It’s been ten years since Yasuko Kikuchi first ventured to Lahaina, Hawaii, with the intention of writing a book — her own to “spark a conversation about cultural differences in the United States.” You didn’t hear about that conversation, and that’s fitting, because The Hole, Ms. Kikuchi’s follow-up to her 2009 memoir Looking for Kenneth, is more about her journey than about any moral ambiguity in the nation’s culture clash, and more about her own process than the journey as such.
Ms. Kikuchi, who had spent the previous decade making “country music” in Japan, was originally drawn to the music in Hawaii because of its laid-back cultural identity. But as she digs deeper into the people and history of the Hawaiian islands, she discovers a man intimately tied to the story that gave rise to her memoir — Kenneth G. Nguyen, her composer friend and classmate at Wesleyan University.
Ms. Kikuchi received substantial notoriety on the back of Looking for Kenneth, which gave rise to the attention that followed — in Canada, where she eventually stayed. She had to decide whether or not to try her luck on the West Coast, an idea she discussed with herself. Ultimately, she decided it was time to return to her roots in Hawaii. When she finished that novel, it became clear to her that she wanted to weave Hawaiian culture and Hawaiian culture into the plot of her next story.
The Hole is more introspective, more introspective. Yet the novel takes a page from Looking for Kenneth in having Yasuko go through quite a transformation before revealing herself to Kenji, the man she is now dating.
This is the story of a person. Both Yasuko and Kenji exhibit moments of self-discovery that ultimately yield to a more mature self-awareness. Like Yasuko, Kenji must learn not to judge a book by its cover.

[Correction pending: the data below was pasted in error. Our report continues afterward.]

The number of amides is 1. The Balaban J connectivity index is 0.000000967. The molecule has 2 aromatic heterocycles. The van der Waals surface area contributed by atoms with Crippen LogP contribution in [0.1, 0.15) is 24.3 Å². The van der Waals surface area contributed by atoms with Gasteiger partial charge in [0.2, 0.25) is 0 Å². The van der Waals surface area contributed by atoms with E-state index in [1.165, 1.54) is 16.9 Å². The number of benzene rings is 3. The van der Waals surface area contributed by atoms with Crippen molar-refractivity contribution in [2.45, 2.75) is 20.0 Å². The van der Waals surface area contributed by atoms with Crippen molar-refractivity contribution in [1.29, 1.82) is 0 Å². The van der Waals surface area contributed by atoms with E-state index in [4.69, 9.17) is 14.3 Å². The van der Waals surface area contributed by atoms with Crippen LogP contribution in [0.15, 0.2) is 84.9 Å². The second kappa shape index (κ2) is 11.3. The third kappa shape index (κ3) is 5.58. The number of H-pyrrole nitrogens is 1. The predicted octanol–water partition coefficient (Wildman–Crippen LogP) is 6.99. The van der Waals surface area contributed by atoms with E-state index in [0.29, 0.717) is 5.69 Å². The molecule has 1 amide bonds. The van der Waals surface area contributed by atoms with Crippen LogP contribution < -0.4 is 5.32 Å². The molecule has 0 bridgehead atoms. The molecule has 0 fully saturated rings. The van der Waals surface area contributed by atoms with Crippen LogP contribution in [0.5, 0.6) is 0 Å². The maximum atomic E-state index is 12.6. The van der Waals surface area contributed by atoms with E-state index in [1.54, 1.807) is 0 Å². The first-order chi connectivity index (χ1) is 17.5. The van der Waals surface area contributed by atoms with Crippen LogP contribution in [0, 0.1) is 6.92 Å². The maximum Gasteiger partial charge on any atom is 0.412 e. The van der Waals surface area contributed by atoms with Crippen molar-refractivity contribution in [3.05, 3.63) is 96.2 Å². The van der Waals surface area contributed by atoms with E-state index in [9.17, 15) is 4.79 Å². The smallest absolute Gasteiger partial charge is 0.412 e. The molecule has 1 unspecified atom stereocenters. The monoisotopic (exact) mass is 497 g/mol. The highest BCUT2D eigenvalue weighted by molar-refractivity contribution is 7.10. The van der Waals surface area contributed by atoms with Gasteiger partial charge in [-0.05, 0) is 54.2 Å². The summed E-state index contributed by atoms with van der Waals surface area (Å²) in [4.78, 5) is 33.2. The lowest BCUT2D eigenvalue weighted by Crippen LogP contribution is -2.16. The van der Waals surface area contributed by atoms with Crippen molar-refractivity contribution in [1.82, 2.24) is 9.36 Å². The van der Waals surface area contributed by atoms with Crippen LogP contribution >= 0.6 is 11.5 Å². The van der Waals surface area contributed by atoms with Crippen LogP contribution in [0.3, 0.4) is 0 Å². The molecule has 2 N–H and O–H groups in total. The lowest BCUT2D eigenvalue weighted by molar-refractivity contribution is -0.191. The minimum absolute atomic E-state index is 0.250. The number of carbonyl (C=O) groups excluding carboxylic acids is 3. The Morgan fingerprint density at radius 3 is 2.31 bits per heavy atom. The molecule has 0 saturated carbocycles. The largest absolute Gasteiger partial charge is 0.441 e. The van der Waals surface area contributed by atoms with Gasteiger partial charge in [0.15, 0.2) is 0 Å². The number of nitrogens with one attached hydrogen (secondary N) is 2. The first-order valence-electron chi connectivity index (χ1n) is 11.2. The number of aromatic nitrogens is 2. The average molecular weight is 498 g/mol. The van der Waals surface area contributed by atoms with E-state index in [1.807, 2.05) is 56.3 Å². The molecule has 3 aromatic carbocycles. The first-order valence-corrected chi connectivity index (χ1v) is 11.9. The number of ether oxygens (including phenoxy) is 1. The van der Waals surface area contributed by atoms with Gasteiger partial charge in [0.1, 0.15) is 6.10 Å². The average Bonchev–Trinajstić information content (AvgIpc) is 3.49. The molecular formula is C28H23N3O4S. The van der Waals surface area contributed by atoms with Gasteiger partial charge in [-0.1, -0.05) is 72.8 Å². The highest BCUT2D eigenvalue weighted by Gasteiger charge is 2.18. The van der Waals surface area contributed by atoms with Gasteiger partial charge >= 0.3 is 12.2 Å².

Kenji is eventually unmasked as the Vietnam War veteran Kenji Perez, a hulking figure in his mid-40s, who gets a shot at romance with Yasuko when he can’t meet anyone else in Lahaina without making small talk. It is Kenji’s anger with himself that pushes him toward Yasuko and her intellectual challenges, but by the end of the novel, Kenji is able to see himself in Yasuko’s evolving self. By the end of the novel, it’s as if Kenji himself has found clarity on matters of self and self-preservation.
The Hole has been both critically acclaimed and predictably ignored at bookstores across the country. In my opinion, it suffers from expectations of every version of and every possible similarity to a book that is not as familiar to an audience as its predecessor.
“Sharing is everything,” Yasuko notes in her third chapter, and The Hole suggests that individuals are complicated, as much as we wish they weren’t. We have no idea who someone is until they share that very little. That, more than any scene or plot twist, is what The Hole needs to penetrate.